Financial management has emerged as a distinct field of study only in the early part of this century, as a result of consolidation movement and formation of large enterprises. Its evolution may be divided into three phases. The Traditional phase,
The Transitional phase and
The Modern phase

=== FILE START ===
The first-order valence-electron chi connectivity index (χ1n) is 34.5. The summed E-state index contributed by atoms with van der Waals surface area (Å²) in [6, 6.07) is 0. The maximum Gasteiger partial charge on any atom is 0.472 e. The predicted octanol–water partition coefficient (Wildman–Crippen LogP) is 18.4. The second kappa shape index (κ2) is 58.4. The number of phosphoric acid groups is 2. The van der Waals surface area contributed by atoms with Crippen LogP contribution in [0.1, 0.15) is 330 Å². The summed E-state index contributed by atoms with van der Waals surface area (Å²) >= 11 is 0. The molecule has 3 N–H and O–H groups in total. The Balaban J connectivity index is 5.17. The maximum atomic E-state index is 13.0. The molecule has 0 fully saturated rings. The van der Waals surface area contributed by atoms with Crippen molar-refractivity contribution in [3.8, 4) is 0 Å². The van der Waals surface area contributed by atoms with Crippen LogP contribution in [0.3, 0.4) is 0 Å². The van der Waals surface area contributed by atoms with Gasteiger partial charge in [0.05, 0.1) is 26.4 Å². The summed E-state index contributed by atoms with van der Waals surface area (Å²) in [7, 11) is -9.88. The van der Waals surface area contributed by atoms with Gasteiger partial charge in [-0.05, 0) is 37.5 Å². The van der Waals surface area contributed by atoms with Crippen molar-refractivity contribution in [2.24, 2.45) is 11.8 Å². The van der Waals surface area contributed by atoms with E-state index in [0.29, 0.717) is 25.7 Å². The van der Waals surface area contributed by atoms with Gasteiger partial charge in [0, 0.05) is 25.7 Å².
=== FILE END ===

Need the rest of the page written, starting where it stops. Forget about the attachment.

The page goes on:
The Traditional Phase:This phase has lasted for about four decades. Its finest expression was shown in the scholarly work of Arthur S. Dewing, in his book tilted the Financial Policy of Corporation in 1920s. In this phase the focus of financial management was on four selected aspects. It treats the entire subject of finance from the outsider's point of view (investment banks, lenders, other) rather than the financial decision maker in the firm. It places much importance of corporation finance and too little on the financing problems of non-corporate enterprises. The sequence of treatment was on certain episodic events like formation, issuance of capital, major expansion, merger, reorganization and liquidation during the life cycle of an enterprise. It laid heavy emphasis on long-term financing, institutions, instruments, procedures used in capital markets and legal aspects of financial events. That is, it lacks emphasis on the problems of working capital management. It was criticized throughout the period of its dominance, but the criticism is based on matters of treatment and emphasis. Traditional phase was only outsiders looking approach, over emphasis on episodic events and lack of importance to day-to-day problems. The Transition Phase: It began in the early 1940's and continued through the early 1950's. The nature of financial management in this phase is almost similar to that of the earlier phase, but more emphasis is given to the day-to-day (working capital) problems faced by the finance managers. Capital budgeting techniques were developed in this phase. Much more details of this phase is given in the book titled Essays on Business...
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